If there is one thing I am sure that most of us are missing during these months in quarantine, it’s eating out with our friends and loved ones. For me, it’s enjoying a perfectly done sushi-set in one of the outstanding Japanese restaurants in Itaim, or a bowl of Ramen in the Pinheiros neighborhood, or perhaps discovering a new place in the centro area. Sprawling with restaurants to satisfy all tastes, São Paulo is one of the foodie capitals of the World.
However, as in any megalopolis, find me demand, and I’ll find you competition. Add to competition, expensive retail-like real estate leases, high staffing and retention costs, high investments in marketing, and you end up with one of the most difficult endeavors in the business world: running a restaurant. All things considered, in case your restaurant ends up doing well, to scale a franchise one must undertake extraordinary high build-out investments.
The above scenario was the paradigm of five years ago, but with the surge of on-demand delivery apps like Rappi, Uber Eats, and iFood (a trend that has been even more attenuated by the pandemic) clients want all the choice in the world, as cost-effectively as they can get them. Brazilians love eating at the tap of a button. According to Morgan Stanley, the Brazilian Food Delivery Market has the potential to become a $41 billion market by 2025.
Although delivery platforms may present restaurants with a new way to increase sales and reach new customers, they also bring renewed competition and further margin squeeze (platform take rate costs). Join the ride and you are left with questions outside the scope of your original business model: How to ensure the quality of food eaten off-premise? How to best serve customers that fall outside of an X mile radius? How to differentiate a brand? How to scale while optimizing for expenditures? How to serve hundreds, if not thousands of orders at different demand peak times?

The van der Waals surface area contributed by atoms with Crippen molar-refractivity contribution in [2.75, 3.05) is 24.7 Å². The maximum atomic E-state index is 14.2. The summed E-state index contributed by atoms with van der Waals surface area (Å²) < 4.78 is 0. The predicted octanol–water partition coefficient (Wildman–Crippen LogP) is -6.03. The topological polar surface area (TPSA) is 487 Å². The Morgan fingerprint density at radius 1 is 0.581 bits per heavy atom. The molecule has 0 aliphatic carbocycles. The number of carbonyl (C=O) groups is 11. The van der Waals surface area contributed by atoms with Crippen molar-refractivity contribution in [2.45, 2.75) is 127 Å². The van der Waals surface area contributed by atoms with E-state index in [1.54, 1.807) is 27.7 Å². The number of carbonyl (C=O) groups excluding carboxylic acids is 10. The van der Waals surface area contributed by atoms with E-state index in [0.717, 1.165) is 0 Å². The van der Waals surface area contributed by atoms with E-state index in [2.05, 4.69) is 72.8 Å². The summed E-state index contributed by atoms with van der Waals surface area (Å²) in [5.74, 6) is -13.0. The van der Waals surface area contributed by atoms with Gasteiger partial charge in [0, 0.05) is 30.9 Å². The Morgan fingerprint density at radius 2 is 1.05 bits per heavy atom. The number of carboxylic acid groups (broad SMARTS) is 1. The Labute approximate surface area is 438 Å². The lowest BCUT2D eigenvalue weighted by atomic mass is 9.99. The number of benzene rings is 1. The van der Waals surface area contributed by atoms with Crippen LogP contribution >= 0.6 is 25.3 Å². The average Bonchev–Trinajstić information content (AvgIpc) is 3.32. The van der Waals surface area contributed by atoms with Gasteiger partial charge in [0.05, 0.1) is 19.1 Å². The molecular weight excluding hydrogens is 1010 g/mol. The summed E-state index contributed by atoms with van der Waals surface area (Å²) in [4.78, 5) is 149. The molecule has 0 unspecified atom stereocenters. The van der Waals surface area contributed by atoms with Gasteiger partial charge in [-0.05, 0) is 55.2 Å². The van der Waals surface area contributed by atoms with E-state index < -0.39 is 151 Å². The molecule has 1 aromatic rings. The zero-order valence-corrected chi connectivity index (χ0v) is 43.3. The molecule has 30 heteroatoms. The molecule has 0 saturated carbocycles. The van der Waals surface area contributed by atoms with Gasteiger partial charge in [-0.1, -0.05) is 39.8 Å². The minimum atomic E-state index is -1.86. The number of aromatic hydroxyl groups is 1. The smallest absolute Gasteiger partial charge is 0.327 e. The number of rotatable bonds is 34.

Looking to help restaurateurs in part, we saw the emergence of ghost kitchens (or dark kitchens). Kitchens that were specifically designed to offer additional cooking infrastructure for independent chefs or traditional restaurants to meet the surge in demand coming from online ordering platforms, without having to cover the build-out costs themselves.
With all of the complexity that comes with operationalizing a high-volume delivery restaurant, Mimic, a startup out of São Paulo, realized that providing just kitchen space would not be enough. Founded by Andres Andrade, an Ecuadorian entrepreneur, Mimic goes further for its clients. Under the Kitchen-as-a-service model (or KaaS), Mimic provides a fully integrated tech first solution aimed at smoothing out the challenges of logistics, supply chain, and food production. The company also plans to offer a full software stack that will help restaurants thrive in the digital age. Currently with 5 fully operational hubs, Mimic works hand-in-hand with emerging brands (like the old-fashioned delicious Patties Burgers) and established franchises (like Botanikafé), to craft menus and ensure consistency in every dish that is served. The winner? You, the foodie at home.
We are in the early days of the KaaS model, but Mimic is already well positioned to establish itself as a leader in this category. We are excited to partner with this visionary team and look forward to being surprised and dazzled with more delicious at-home meal options.